How did you get into directing? How did you discover you had this passion?

I was in college and I was doing a lot of improv and sketch comedy. I had acted a little bit (just sort of in the way that everyone acts in college or high school) and I got very interested in the mechanics of comedy, so I decided to direct a farce, and then another farce, and I got really into directing. I started running the college theatre company, and then I snuck into graduate school classes at Yale School of Drama and started learning about the management side.

When I graduated, I worked as an intern at Manhattan Theatre Club, and I realized no one ever tells you that in the real world, people don’t hire young directors – it just doesn’t happen. [If you’re young,] no one’s gonna hire you to direct Thornton Wilder or Shakespeare because they’re entrusting you with a lot of money, and they don’t trust you. In film and TV, you’re trying to appeal to young people as often as older people, so it makes sense to let [a young director] be the voice. But in theatre, you’re not going after really young audiences, so why would you ask a young director or playwright? So what I did was create my own opportunities. I created a company – that’s where Les Freres Corbusier started.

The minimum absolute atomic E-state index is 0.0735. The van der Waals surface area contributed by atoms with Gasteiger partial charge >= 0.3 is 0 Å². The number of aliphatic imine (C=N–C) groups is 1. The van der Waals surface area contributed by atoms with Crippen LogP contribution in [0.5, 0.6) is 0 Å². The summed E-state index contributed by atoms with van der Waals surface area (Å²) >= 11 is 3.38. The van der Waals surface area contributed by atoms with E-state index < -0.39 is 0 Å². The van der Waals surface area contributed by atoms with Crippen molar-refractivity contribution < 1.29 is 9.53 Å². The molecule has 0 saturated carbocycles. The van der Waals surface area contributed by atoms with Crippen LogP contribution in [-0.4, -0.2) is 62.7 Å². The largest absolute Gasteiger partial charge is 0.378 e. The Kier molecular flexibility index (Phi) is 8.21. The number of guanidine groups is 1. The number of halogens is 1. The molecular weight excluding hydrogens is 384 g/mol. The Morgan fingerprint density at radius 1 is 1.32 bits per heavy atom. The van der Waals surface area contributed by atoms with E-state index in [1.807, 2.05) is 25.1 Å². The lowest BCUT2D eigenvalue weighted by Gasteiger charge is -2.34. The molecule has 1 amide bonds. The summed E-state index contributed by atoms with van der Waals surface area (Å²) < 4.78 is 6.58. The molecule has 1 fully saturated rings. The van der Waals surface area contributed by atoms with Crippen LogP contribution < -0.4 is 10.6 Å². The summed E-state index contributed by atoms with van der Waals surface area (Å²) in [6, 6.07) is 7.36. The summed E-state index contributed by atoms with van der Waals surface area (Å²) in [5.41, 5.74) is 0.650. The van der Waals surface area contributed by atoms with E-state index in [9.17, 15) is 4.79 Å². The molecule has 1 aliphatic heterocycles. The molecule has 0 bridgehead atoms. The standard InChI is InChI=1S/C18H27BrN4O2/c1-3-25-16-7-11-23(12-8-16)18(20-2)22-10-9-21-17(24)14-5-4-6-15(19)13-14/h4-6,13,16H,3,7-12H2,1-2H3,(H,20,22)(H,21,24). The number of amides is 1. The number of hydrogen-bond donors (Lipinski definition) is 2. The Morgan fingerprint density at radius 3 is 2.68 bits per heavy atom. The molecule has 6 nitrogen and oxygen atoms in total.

How did you get involved with Here Lies Love?

I had done a show for The Public Theater called Bloody Bloody Andrew Jackson, that was sort of a classic example of the shows I was doing with LFC – sort of about historical figures but done in an irreverent, post modern way. It combined pop and rock music and big visuals. The Public Theatre was also developing Here Lies Love, and the artistic director Oskar Eustis put me in contact with David [Byrne]. I think there were a couple of directors that interviewed for it, but David and I hit it off pretty immediately, and I think the impression I had of what the piece should be in 3 dimensions, more than just an album, was similar to what David always had in mind for it.

Can you tell me what Here Lies Love is about in 4 sentences or less?

Sure. Here Lies Love is a fully immersive club musical that tells the story of Imelda Marcos’ rise and infamous fall. It’s told entirely through song, without dialogue and without seating. It takes place all around you – it’s what I call a sort of 360 degree theatre piece. It refuses to glorify Imelda and is examining the politics of power and the psychology or pathology behind a person that so desperately wanted to be loved and yet was thrown out by her own citizens.

What’s it like working with this particular cast and crew, and with David Byrne and Annie-B Parson?

In terms of the cast (David and the choreographer and the crew), it’s really fantastic, because these are people who I’ve for years looked up to! I had seen Annie-B Parson’s Big Dance Theatre shows for many years.  I’ve been listening to David’s music and reading his writing for years. So to collaborate with these people is phenomenal. And the design team is this great mix of downtown and uptown people – they are downtown theatre artists but they have Broadway experience. There’s a really exciting mix (just as the show is) between a kind of left of center sensibility and a delivery of the great pleasure principles of musical theatre.